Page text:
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Now, let’s come to the lead channel, starting with a light distortion in Mel Schacher-style. I couldn’t find the perfect setting because I wanted less saturation. By the way, notice that this channel offers independent Volume and Master settings plus Gain and Blend controls. So it’s not easy to master all parameters at once.

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To give you an idea of how Blend (a clean/distortion balance control) works, first I set Gain to max. and used the EQ to emphasize almost the full frequency range. Then, I turned up the Blend control progressively.

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But I had the lousy idea of setting the Mid Freq control to low frequencies rather than to high frequencies which leads to less sound definition. Looking back in perspective, it would’ve been better to decrease the low frequencies slightly, emphasize the high-mids and increase the brightness. But I must admit that I don’t feel very comfortable with such a setup.

Fender Bassman 100T

Finding the proper setting for a distortion channel is not easy. You need to know your gear pretty good and have patience.

That’s the case of the distortion channel in the Bassman 100T: it was conceived for experienced players, considering the precision of the different gain controls and of the semi-parametric filter in the mid-range that affects the distortion behavior.

Thus, I reckon other players will be able to get better results than I did and make the most out of the preamp stage.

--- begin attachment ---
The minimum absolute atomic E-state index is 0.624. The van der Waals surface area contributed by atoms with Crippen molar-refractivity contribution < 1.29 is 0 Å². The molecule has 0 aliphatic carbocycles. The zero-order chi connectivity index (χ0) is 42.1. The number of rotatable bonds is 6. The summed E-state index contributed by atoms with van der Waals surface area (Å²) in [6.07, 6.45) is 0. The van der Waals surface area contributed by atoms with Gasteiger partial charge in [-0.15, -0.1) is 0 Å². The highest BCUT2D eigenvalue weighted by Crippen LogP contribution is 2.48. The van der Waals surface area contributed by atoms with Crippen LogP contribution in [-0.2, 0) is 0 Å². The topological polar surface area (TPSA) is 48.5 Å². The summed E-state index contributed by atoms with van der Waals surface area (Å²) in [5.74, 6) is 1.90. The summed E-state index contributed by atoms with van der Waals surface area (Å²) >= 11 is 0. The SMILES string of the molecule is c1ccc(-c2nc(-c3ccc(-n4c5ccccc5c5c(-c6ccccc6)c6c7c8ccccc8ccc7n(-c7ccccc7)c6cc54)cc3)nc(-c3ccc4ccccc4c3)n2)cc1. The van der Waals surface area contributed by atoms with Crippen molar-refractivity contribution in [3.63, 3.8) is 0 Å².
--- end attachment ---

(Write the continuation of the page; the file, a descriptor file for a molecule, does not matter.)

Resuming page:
For experienced players

The Bassman 100T is not for everyone. We won’t say much about the price: it exceeds the average budget of an amateur, but it is normal for such equipment (approx. $1450). Its disadvantages are more a matter of logistics (weight, size, reliability, warm-up time, etc.). While you won’t have any problems getting used to the vintage channel, the overdrive channel is more complex and could confuse even experienced users. So you’ll need all your skills as sound alchemist. I think many tube fans will be pleased to see that the manufacturer comes back with a high-class professional amp including all implied advantages and disadvantages. The challenge has been successfully met by combining classic and modern features to give you everything you need to go back to the roots. Competitors won’t have an easy year 2012.

Pros
  • Fat tube sound is not a legend
  • Very easy-to-use vintage channel with high-class tone
  • Retro look and easy access to all settings
  • Auto-bias
  • Effective but not overemphasized boosts
  • Possibility to play the amp without a speaker for studio applications (silent record mode).
  • The sound quality doesn't decline at low output levels thanks to the output-power selector (25W mode)
  • Finally a Fender amp for professional bass players
Cons
  • Very heavy
  • Logistics when transporting it alone
  • Overdrive channel requires the user to be experienced to get the most out of it
  • No Speakon connectors
  • Pro & con: it's expensive, it's heavy, it's damageable, but what an awesome sound!